The Honorable Janis K. Lee

Attorney General of Kansas — Opinion
August 20, 1998

Re: Contracts and Promises — Farm Equipment Dealership Agreements — Kansas Agricultural Equipment Dealership Act; Violations of Act

Synopsis: K.S.A. 16-1205(b)(3) makes it a violation of the Kansas Agricultural Equipment Dealership Act to discriminate in the prices charged for agricultural equipment of like grade and quality sold by a farm equipment manufacturer to similarly situated farm equipment dealers. A manufacturer’s certification program which results in different prices on like grade equipment to similarly situated dealers would violate the prohibition against price discrimination if the standards used by the manufacturer to determine certification are not equally available and fairly administered with respect to all dealers.

Cited herein: K.S.A. 16-1202; 16-1205; 15 U.S.C. § 13.

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Carla J. Stovall, Attorney General of Kansas

The Honorable Janis K. Lee State Senator, 36th District R.R. 1, Box 145 Kensington, Kansas 66951

Dear Senator Lee:

You inquire whether the scenario you present constitutes a violation of K.S.A. 16-1205(b)(3) which prohibits price discrimination by farm equipment manufacturers who sell to farm equipment dealers.

FACTS PROVIDED AND RELIED UPON FOR ANALYSIS
You indicate that a certain manufacturer provides discounts on farm equipment sold to dealers who comply with the requirements of the manufacturer’s certification program. You provide us with these facts: “According to the Program, each dealer is inspected by the [manufacturer’s] representative and receives a score measured by approximately sixty standards. Based on these scores, dealers are placed in one of three categories, e.g., Certified, Standard or Non-Qualified. The placement of a dealer in the Non-Qualified or Standard categories is accompanied by significant negative consequences. Certified dealers on the other hand receive a larger rebate on their total purchases than dealers at lower levels.” In sum, you indicate that even though dealers are not charged different prices at the time of purchase, they are guaranteed a quarterly rebate or allowance depending upon their degree of compliance with the program. Additionally you indicate that compliance is determined by the manufacturer in a subjective manner, dependent on the interpretation and discretion of the manufacturer’s inspectors who determine whether the standards have been met.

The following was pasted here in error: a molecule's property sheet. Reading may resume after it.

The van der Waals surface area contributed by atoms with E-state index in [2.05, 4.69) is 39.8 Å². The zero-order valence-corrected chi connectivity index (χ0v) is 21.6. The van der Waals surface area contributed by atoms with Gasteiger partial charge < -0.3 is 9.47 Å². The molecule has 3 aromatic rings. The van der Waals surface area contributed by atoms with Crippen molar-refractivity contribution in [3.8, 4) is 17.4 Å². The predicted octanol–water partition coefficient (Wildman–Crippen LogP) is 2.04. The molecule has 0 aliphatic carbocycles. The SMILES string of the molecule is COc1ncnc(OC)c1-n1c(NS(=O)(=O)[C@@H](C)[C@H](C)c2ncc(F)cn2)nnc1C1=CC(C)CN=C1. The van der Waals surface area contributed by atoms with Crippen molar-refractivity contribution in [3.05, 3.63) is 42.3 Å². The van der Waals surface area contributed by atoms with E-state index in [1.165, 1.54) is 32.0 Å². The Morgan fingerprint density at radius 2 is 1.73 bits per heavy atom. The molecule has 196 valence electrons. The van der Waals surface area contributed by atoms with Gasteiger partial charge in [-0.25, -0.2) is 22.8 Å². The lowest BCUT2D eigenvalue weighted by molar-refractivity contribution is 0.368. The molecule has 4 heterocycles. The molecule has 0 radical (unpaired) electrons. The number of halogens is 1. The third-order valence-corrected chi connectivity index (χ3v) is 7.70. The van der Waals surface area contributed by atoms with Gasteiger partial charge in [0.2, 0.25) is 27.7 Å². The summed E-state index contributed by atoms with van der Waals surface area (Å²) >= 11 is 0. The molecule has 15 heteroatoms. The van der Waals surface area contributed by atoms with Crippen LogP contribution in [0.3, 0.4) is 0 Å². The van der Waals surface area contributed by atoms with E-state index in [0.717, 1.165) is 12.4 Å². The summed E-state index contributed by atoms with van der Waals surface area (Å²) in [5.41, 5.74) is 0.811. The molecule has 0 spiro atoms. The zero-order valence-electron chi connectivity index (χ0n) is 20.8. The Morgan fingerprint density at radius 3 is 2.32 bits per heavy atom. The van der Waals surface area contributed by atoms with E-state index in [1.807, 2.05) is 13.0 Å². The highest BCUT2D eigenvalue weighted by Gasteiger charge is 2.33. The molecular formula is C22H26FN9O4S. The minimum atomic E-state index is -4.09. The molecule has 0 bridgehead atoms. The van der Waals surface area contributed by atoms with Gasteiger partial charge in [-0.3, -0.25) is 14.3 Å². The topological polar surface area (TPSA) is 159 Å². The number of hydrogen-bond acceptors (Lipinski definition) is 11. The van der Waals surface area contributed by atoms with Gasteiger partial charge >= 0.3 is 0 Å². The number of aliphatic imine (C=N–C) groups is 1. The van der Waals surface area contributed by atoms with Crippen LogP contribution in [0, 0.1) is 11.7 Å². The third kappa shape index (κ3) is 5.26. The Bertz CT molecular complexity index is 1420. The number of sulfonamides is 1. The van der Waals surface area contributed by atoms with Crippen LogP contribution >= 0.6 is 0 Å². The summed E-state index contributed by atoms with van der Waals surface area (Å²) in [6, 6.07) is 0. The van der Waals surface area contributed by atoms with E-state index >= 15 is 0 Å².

LEGAL ISSUE AND BACKGROUND
At issue is whether the manufacturer’s certification program violates subsection (b)(3) of K.S.A. 16-1205 which states in part:

“(b) It is a violation of this act for a farm equipment manufacturer: . . . (3) to discriminate in the prices charged for farm equipment of like grade and quality sold by the farm equipment manufacturer to similarly situated farm equipment dealers, except nothing herein shall prevent differentials which make only due allowance for differences in the cost of manufacture, sale or delivery resulting from the differing methods or quantities in which such farm equipment is sold or delivered, by the farm equipment manufacturer.”

The statute, found in the Kansas Agricultural Equipment Dealership Act,[1] was intended to create a state equivalent[2] of the Robinson-Patman Act,[3] a principal federal statute directed at price discrimination.[4] The purpose of the prohibition of price discrimination is to insure that purchasers from a single supplier will not be injured by that supplier’s discriminatory practices.[5]